The fortification plan from 1728 shows large amounts of trees inside the city wall near churches (the Cathedral, the churches of Niguliste and Oleviste) and along the streets of the old Town. Trees near the Cathedral have obviously been planted after 1684, when the buildings on Toompea Hill perished in fire and were subsequently mostly demolished.
The best overview of the trees growing in the city centre as of the early 19th century is given by the city plan of 1825, prepared by Üprus (1965). The plan shows many private and church gardens, trees on the bastions, and one City Park (founded in 1822). 145 trees were growing on eight bastions and 67 of them on the following three former bastions: Skåne bastion - 39, Swedish bastion - 17, and Ingermanland bastion - 22 trees. We do not know if the trees originating from 1728 were still growing on Skåne bastion at that time or not.
The trees on the bastions have probably been planted during the period 1750when the bastions were restored and renovated (Kenkmaa & Vilbaste 1965).
Unfortunately, there is no data available about the planting of the trees. Trees are not depicted on the city plans of that period.
After the demilitarisation in 1857, some of the ramparts were preserved, some levelled, and some turned into green or residential areas.
According to the data of Viirok (1930), trees were still growing on only three former bastions in 1928 - the Skåne (since 1884 park of Rannamägi), Swedish (since 1862 park of Lindamägi), and Ingermanland (since 1862 park of Harjumägi) bastions, with a total of 55 old limes; 34, 10 and 11 trees growing on each, respectively.
In 2001, 23 of these limes were still obviously growing, 10, 7 and 6 trees on the respective bastions. Of course, it is difficult to guess which trees on Skåne bastion originate from 1825.
4 Results Let us explain how, using the cumulative graphic line and the growth rate of younger limes, we assessed the age of a lime tree. Here are some examples to illustrate the method.
Figure 2 serves as a good example of how the graphical method of age assessment works. Small-leafed lime (Tilia cordata L.) No. 10, next to the Cathedral, yielded a series of 146 tree rings. From the perimeter of the trunk, 342 cm, the radius of the trunk was calculated as 54.4 cm. To get the radius of the xylem or wood, the
Figure 2. Cumulative annual increment of trunk radius of common lime (Tilia cordata L.
10, growing next to the Tallinn Cathedral. Dashed lines - extrapolated growth models.
thickness of the bark was subtracted: 54.4 - 4.0 = 50.4 cm. The length of the raw sample core, or the cumulative sum of the measured tree-ring widths in it, 34.9 cm, gives us the existing portion of the radius. As the last ring, formed in 1999, located at the end of the radius of the tree trunk, we can easily find the radius of the missing inner part of the trunk: 50.4 - 34.9 = 15.5 cm. This is the distance we have to fill with tree-rings of hypothetical widths. First, assuming nearly constant annual increment of wood throughout the lifetime of the lime tree, a linear line was drawn as an extension of the cumulative curve to the x-axis (the fine dotted line A). We know that the annual increment of trees at a younger age is greater than at an older age, hence the number of wider tree-rings in the same radius of tree trunk is smaller at a greater distance from the centre of the trunk. Therefore, the linear graph obviously overestimates the age of the lime tree.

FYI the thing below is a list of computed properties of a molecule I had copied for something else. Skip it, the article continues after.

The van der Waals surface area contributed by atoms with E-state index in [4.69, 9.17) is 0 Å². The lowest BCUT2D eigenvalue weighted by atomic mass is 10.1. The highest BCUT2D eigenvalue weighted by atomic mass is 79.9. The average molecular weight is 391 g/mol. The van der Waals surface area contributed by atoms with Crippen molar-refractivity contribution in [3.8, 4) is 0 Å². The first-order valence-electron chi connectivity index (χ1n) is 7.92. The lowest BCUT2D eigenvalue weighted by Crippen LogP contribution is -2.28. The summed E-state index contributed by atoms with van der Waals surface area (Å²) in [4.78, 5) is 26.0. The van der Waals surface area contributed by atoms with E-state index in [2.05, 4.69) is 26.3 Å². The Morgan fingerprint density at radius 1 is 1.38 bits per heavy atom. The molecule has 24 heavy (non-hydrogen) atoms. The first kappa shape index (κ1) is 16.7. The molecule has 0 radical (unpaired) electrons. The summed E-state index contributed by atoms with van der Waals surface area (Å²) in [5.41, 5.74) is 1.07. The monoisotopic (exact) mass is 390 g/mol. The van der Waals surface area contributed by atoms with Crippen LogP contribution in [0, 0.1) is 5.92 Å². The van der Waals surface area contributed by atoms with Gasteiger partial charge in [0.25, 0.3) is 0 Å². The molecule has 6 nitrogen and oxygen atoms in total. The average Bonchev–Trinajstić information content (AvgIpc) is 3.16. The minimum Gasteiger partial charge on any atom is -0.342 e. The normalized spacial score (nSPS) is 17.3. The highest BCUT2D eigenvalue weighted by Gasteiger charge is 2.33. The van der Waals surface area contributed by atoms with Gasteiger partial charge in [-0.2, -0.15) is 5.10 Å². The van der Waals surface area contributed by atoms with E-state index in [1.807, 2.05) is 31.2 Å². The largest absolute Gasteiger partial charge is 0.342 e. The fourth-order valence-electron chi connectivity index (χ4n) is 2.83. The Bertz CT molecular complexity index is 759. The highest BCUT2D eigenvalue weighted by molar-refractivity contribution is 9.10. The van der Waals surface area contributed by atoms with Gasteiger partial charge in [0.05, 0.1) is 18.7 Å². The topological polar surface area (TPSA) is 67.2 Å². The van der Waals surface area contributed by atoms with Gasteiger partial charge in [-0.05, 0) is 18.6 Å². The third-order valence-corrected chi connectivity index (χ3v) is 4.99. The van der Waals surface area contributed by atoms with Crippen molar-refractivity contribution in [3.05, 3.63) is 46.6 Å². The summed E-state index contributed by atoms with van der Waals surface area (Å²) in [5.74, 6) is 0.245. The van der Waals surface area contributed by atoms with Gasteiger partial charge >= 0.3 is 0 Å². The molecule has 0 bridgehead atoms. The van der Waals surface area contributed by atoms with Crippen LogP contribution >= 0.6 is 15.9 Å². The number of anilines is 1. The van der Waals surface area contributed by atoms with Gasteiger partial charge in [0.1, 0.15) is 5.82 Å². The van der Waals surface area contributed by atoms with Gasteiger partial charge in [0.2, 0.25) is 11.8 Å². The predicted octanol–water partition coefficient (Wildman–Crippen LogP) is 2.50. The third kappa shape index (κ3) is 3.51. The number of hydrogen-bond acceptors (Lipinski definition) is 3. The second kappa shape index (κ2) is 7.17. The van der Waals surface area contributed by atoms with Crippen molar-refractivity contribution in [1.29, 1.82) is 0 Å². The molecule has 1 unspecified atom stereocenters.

The question arises how big the annual increment of wood in limes at a younger age is. To answer to this question, we also sampled six younger lime trees in Tallinn.
These European limes (Tilia × europaea L.) grow on the same bastions and near the churches together with the older trees. They have been planted there later, between the older trees; they have no hollow in the trunk and their increment cores extended very close to the pith. Two of these younger trees grow on the Ingermanland Bastion, one on the Skåne Bastion, one on the Swedish Bastion, one near St. Johns church and one next to the Niguliste church. The cumulative growth curves of these limes look similar (Figure 3): during the first thirty to sixty years of their life radial increment is higher and then stabilizes smoothly at a lower level.
Some exceptional growth can be seen in lime No. 17, growing on Ingermanland Bastion: the increment increases again in the last decades of the life of the tree.
This feature is probably caused by changes in the light conditions of the tree.
Figure 3. Cumulative increment of limes (No.
7, 9, 17, 18, 19, and 22) at a younger age. Abscissa age of tree in years, ordinate - radius of the tree trunk.